By the above structure, vibration actuator 1 corresponding to second lens unit frame 74 k and vibration actuator 1 corresponding to fourth lens unit frame 76 k can be activated independently, and both second lens unit frame 74 k and fourth lens unit frame 76 k can be shifted to the targeted position for zooming. Then, only fourth lens unit frame 76 k is further shifted for focusing. FIG. 6 is a cross-section of the lens barrel taken along a surface passing through fourth lens unit 76, and perpendicular to optical axis OB.

The cross-section of lens barrel 100 taken along the surface perpendicular to optical axis OB is approximately rectangular, and guide shaft 82 arranged in an opposing corner of the rectangle penetrates sleeve 76 s, while guide shaft 83 penetrates anti-rotation device 76 m.

In one of the other opposing corners of the rectangle, arranged are thin magnetic film resistor element 85 which serves as a position sensor and is integrally assembled in fourth lens unit frame 76 k, and further, sensor scale 86 which is fixed on “main barrel A” 90 corresponding to thin magnetic film resistor elements 85 and has multiple magnetic poles N and S one after the other in parallel to optical axis OB.

Further, in the other opposing corner, vibration actuator 1 is provided. Driven member 31 structured as one member of vibration actuator 1 is integrally assembled with fourth lens unit frame 76 k. Roller 51, serving as a supporting member, vibrating member 10 and pressure applying member 40 are fixed on “main barrel A” 90 by base plate 60.

In addition, since second lens unit frame 74 k, which supports second lens unit 74, has the same structure, the explanation is not repeated.

As explained above, vibration actuator 1, which is positioned flatways, can be arranged in various orientations, compared to the case of a columnar stepping motor being employed, and thereby the cross section area of lens barrel 100 can be reduced. Yet further, since vibration actuator 1 can be arranged in a space surrounded by “main barrel A” 90 and “main barrel B” 91, both being the housing sections, dust is prevented from entering lens barrel 100. Yet further, undesired noise is greatly reduced so that lens barrel 100 can be preferably used for the camera which records sound while taking moving pictures.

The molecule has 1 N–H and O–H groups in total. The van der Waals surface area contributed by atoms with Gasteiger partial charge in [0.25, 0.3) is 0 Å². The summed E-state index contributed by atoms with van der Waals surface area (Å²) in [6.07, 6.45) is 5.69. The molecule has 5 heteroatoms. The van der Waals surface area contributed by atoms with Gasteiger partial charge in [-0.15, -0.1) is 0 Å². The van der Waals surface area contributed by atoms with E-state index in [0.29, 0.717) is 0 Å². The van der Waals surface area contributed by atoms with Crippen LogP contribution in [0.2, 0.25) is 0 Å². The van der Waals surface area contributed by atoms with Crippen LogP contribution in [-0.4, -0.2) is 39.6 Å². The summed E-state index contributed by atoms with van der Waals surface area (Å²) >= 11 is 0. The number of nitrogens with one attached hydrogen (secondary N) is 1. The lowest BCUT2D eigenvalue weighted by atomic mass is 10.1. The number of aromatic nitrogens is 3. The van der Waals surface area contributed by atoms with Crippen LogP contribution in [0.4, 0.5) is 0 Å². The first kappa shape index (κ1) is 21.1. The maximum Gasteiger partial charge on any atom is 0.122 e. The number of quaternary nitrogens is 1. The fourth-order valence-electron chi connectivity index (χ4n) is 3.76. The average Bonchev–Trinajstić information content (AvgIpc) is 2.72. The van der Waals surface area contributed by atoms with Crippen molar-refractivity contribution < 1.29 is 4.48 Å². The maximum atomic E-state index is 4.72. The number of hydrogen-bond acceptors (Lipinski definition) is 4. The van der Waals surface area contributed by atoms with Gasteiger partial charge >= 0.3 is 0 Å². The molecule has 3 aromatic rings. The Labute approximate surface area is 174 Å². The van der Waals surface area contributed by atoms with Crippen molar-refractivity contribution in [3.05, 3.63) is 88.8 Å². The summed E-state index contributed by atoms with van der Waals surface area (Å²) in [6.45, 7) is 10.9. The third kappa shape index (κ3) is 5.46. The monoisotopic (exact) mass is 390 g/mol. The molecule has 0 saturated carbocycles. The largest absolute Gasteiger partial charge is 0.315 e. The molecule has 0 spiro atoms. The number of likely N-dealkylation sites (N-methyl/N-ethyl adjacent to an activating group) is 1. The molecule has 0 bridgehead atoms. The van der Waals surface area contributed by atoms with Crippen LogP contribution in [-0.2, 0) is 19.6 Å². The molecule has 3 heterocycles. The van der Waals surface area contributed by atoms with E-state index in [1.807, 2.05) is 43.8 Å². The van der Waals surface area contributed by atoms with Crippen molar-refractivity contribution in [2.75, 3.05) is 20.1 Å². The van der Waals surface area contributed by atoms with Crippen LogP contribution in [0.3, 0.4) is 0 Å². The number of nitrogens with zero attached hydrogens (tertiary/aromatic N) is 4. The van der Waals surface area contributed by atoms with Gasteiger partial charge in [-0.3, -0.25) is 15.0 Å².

Since the actuator for moving the lens units is constituted by vibrating member 10 which is arranged so as to allow the plural piezoelectric elements to cross each other at a predetermined angle, driven member 31 moved by the vibration of vibrating member 10 and roller 51, being a rotatable supporting member, which is arranged facing vibrating member 10, which sandwiches driven member 31 with roller 51, and further, since driven member 31 is fixed onto the lens frame for holding the lends units, and vibrating member 10 and roller 51 are positioned at the main barrel side, it is possible for roller 51 to receive the reaction force of the pressure onto driven member 31 generated by vibrating member 10, and the reaction force exerted perpendicular in the moving direction, can be prevented from pushing the lens frames and the guide shafts. Due to this, the change of the undesired friction force between the lens frames and the guide shafts is overcome, and the lens barrel is stably driven at high efficiency, whereby high durability can be obtained.